5. Grow Your Following

The American Society for the Prevention of Cruelty to Animals (ASPCA) offered a great example of how to use live video to connect with their audience, spread awareness about their cause and gain a bigger following. During Adopt a Shelter Dog Month, they launched their #31DaysOfRescueDogs campaign. Each day different team members wore fluorescent orange shirts and shot a Facebook Live video of them walking their dogs, which were wearing matching orange bandanas, around New York City. During their walks, curious people would stop them to ask questions, turning the livestream into an Ask Me Anything. They were encouraged to snap pictures and spread the hashtag. This successful campaign not only connected with ASPCA’s audience, it also helped spread their message and grow their following with the viral use of their hashtag. – Shaun Conrad, My Accounting Course

6. Have Influencers Show Off Your Offerings

We find featuring influencers with all sizes of followings has worked very well. This has been especially true for them when they use live video, since not so many people are doing it and you can measure in-the-moment traction. When we launched a new resort, we needed people to see how it had grown from conception. We had a couple with a large following go there and show off the place, while also showing them hanging out. It gave the viewer the ability to see the changes and a view into how it is—just as if they were there with them. Plus we answered questions in the moment, getting immediate bookings and selling out all the rooms. It cost us nothing apart from giving away a free stay for four days. This was a massive return on investment compared to ads or post boosting. – Daniel Robbins, Advertify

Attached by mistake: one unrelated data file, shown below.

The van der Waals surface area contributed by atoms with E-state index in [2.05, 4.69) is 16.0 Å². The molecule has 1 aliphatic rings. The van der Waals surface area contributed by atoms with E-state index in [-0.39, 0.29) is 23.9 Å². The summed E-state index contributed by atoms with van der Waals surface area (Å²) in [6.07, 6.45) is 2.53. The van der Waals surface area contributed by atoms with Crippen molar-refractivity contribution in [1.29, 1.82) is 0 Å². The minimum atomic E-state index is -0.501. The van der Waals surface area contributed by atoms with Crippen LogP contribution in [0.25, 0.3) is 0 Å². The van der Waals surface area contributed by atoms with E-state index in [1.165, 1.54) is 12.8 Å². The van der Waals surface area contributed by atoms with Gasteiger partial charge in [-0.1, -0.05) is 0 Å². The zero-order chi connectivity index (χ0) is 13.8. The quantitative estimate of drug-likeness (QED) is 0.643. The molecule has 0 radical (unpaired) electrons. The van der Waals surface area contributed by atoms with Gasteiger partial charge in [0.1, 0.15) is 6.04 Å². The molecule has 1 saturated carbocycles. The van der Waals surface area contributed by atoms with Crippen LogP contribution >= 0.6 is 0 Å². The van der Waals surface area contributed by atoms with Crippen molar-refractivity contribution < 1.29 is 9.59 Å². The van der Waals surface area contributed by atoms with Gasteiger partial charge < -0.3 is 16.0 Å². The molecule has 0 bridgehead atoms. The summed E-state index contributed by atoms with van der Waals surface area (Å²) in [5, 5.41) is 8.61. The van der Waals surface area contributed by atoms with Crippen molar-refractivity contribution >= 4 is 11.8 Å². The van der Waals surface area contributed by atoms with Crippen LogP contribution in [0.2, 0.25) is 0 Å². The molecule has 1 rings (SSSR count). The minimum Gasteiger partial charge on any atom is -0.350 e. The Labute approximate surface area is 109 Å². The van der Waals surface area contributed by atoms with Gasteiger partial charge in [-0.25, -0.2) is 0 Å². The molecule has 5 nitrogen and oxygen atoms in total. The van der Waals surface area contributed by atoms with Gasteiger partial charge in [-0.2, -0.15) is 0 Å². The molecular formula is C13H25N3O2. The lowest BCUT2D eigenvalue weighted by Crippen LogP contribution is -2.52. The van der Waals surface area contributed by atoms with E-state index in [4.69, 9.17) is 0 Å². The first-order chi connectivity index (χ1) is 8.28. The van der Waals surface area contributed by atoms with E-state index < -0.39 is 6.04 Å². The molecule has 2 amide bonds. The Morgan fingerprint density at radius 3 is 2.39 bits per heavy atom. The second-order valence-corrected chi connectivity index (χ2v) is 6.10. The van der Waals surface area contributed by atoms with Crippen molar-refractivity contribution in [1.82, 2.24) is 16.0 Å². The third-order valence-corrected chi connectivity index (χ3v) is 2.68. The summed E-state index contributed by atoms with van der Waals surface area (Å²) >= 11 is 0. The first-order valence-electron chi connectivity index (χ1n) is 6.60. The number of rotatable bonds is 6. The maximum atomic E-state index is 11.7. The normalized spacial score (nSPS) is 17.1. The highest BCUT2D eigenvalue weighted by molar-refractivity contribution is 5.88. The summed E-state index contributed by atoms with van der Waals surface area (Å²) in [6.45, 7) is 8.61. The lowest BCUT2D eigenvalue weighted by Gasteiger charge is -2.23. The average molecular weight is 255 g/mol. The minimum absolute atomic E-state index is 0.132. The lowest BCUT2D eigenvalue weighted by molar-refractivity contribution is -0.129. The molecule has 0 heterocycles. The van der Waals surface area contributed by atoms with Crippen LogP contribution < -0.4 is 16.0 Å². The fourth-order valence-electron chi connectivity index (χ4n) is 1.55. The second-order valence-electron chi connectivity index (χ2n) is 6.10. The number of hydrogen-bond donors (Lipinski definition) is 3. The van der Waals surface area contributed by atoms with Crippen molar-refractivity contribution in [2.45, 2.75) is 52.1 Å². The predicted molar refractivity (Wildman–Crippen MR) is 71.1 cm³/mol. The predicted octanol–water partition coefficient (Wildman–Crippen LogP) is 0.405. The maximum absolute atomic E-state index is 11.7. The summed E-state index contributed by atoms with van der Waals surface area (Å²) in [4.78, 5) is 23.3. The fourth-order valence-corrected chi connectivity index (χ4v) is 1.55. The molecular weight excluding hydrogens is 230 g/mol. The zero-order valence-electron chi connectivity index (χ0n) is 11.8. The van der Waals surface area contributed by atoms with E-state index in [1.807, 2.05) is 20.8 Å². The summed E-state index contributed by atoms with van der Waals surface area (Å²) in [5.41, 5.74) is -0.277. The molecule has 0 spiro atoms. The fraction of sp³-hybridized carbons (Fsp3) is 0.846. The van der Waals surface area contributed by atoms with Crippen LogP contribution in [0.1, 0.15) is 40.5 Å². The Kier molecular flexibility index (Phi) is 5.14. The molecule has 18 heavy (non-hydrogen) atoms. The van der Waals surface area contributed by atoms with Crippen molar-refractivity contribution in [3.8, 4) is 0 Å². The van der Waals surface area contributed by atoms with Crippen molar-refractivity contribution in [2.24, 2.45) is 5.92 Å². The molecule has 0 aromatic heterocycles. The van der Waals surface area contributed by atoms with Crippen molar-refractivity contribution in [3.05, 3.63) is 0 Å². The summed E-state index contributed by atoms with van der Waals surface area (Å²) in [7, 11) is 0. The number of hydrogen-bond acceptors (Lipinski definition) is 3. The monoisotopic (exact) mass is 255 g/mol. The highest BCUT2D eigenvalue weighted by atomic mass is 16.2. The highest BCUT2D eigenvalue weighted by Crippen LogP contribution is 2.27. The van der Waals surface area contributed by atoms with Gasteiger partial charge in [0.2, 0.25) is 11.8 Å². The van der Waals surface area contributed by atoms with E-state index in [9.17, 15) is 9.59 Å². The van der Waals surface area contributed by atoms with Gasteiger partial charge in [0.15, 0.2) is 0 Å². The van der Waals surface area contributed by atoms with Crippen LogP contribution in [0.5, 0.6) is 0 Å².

7. Create Live Tutorials

Live video tutorials are a great way to boost brand awareness and following. If you teach your potential customers how to use your product, they’ll feel more comfortable buying it, and you can prevent customer churn with your existing customers too. Adobe Cloud Creative does this really well. First, they have a ton of tutorials on their YouTube channel—but they also do something with live video, called the “Photoshop Daily Creative Challenge.” Their customers can follow along with the live video tutorial and create something of their own based on the challenge and lesson. It’s very interactive and great for helping users learn how to do more with the product. – John Turner, SeedProd LLC

8. Introduce Your Team Members

As a professional services company, our people and our processes are everything. About a year ago we recorded several videos, which were always 60 to 90 seconds in length, giving our team members a chance to show their intelligence, personalities and expertise. When a customer reads your website or collateral about how great your team is, it’s telling, not showing. We’ve had more success by giving real examples of how great our team is, but doing so in an indirect way. For example, we produced a brief video asking our director of project management how he runs agile teams, and this enabled him to show his expertise and personality while adding value to the tech community. The best part is, our customers not only liked the video, but they were also excited to work with our team after watching. – Brian Samson, True North

April 3, 2019 at 01:45PM
Forbes – Entrepreneurs